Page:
The dilemma of polypharmacy
- Sarah N Hilmer
- Aust Prescr 2008;31:2-3
- 1 February 2008
- DOI: 10.18773/austprescr.2008.001
The prevalence of chronic diseases, for which one or more medicines may be indicated, increases with age. Polypharmacy is usually defined as the use of five or more drugs, including prescribed, over-the-counter, and complementary medicines. It may be a useful prompt for medication review, as it is associated with problems of medication management and suboptimal prescribing. However, polypharmacy is not a clinically useful independent marker of the quality use of medicines. The type and dose of medications rather than the number of medications determine meaningful clinical outcomes.1
The more drugs a patient takes, the harder it may be to obtain an accurate medication history, which impedes informed medication review and prescribing. The incidence of adverse drug reactions increases with the number of medications used. Polypharmacy is a barrier to adherence because of the associated complex medication regimens, increased risk of adverse drug events and high medication costs. Poor adherence contributes to the increased risk of medication errors seen with polypharmacy.
Polypharmacy is associated with suboptimal prescribing. The more drugs a patient is exposed to, the more likely they are to be prescribed inappropriately.2 'Potentially inappropriate medications' in the elderly include those with sedative or anticholinergic effects and long-acting non-steroidal anti-inflammatory drugs.3 Polypharmacy may occur when additional drugs are prescribed to treat the adverse effects of other drugs. This is known as the 'prescribing cascade'.4 Other suboptimal prescribing associated with polypharmacy includes prescription of more than one drug in the same class or prescription of a drug that interacts with or is contraindicated in combination with another of the patient's medicines. Ironically, in a study of older patients the probability of under-prescribing – defined as lack of an indicated drug when no reason could be found for not prescribing it – also increased significantly with the number of drugs prescribed.5
The risk of falls is increased with polypharmacy. This association is partly due to the chronic diseases for which the multiple medications are prescribed.6 With polypharmacy, the increased use of specific classes of drugs, especially centrally acting and cardiovascular medications, is also likely to be a factor in increasing the risk of falls.7
The key issue is whether each drug has been prescribed appropriately, both individually and in the context of the patient's total medication exposure, risk of drug interactions, comorbidities, physiology and quality of life. Some drugs, particularly those with anticholinergic and sedative effects, impair physical and cognitive function in older people. The more drugs with these effects that patients are exposed to, in number and in dose, the poorer the patients' overall function. A tool such as the drug burden index,1 which measures the patient's total exposure to anticholinergic and sedative medications using the principles of dose-response, provides a better indication of the risks of suboptimal prescribing than simply counting drugs.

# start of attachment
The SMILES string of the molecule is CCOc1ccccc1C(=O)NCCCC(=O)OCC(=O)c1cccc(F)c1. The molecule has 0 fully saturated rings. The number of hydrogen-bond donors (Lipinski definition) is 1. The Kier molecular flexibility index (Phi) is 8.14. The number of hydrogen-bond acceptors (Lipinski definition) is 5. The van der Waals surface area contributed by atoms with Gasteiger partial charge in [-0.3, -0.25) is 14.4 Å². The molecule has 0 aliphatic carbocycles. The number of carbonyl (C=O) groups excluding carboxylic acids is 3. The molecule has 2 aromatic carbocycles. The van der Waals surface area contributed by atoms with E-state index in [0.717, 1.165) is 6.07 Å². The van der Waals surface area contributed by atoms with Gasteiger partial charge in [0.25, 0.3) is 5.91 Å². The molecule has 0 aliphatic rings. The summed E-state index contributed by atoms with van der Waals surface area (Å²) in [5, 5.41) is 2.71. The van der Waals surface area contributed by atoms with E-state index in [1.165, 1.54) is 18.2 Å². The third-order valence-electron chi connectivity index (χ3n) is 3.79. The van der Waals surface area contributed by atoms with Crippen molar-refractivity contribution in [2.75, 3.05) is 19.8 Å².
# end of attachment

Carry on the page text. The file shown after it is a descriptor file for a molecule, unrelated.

There are several conditions in which the combined use of several drugs may be beneficial, appropriate, and advocated through evidence-based guidelines.8 For example, primary prevention of macrovascular disease in diabetes may require one or more oral hypoglycaemics and/or insulin, one or more antihypertensives, lipid-lowering therapy, and aspirin. It is not clear how to apply treatment guidelines to frail older people with multiple comorbidities, because the evidence that supports them was not obtained from this population. Application of published guidelines to a hypothetical 79-year-old woman with chronic obstructive pulmonary disease, type 2 diabetes, osteoporosis, hypertension and osteoarthritis led to recommendations for 12 medications, with high risks of interactions and adverse reactions.9
When prescribing for a frail older patient, co-ordinate prescribing with others involved in the patient's care and, if possible, aim for one prescriber per patient. Medications should be reviewed regularly with respect to the indication, therapeutic aims, dose, efficacy and safety. Consulting with a pharmacist for a home medication review may improve clinical outcomes.10 The benefits and risks of treatment, including the overall impact on function and quality of life, should be discussed with the patient and/or their carer. The time required to achieve outcomes relative to the patient's life expectancy should be taken into account.
This clinical judgement approach contrasts starkly with the proposal to prescribe everyone over the age of 55 a 'polypill' for primary prevention of cardiovascular disease.11 The polypill contains a lipid-lowering drug, three blood pressure-lowering drugs, aspirin and folic acid. Comorbidities, co-medications and age-related changes in pharmacokinetics and pharmacodynamics are not considered with this strategy.
Prescribing and managing multiple medications appropriately and effectively is important to optimise function and to avoid adverse health outcomes, especially in older patients. The overall effect of a person's medicines is like the sound of a group of musicians. A listener's perception of beautiful music does not depend on the size of the group, but on the quality and combination of the players, carefully selected and managed by the conductor, and tailored to the musical tastes of the specific audience.
Conflict of interest: Dr Hilmer holds a patent for the drug burden index with Drs Abernethy and Mager.
Departments of Clinical Pharmacology and Aged Care, Royal North Shore Hospital and University of Sydney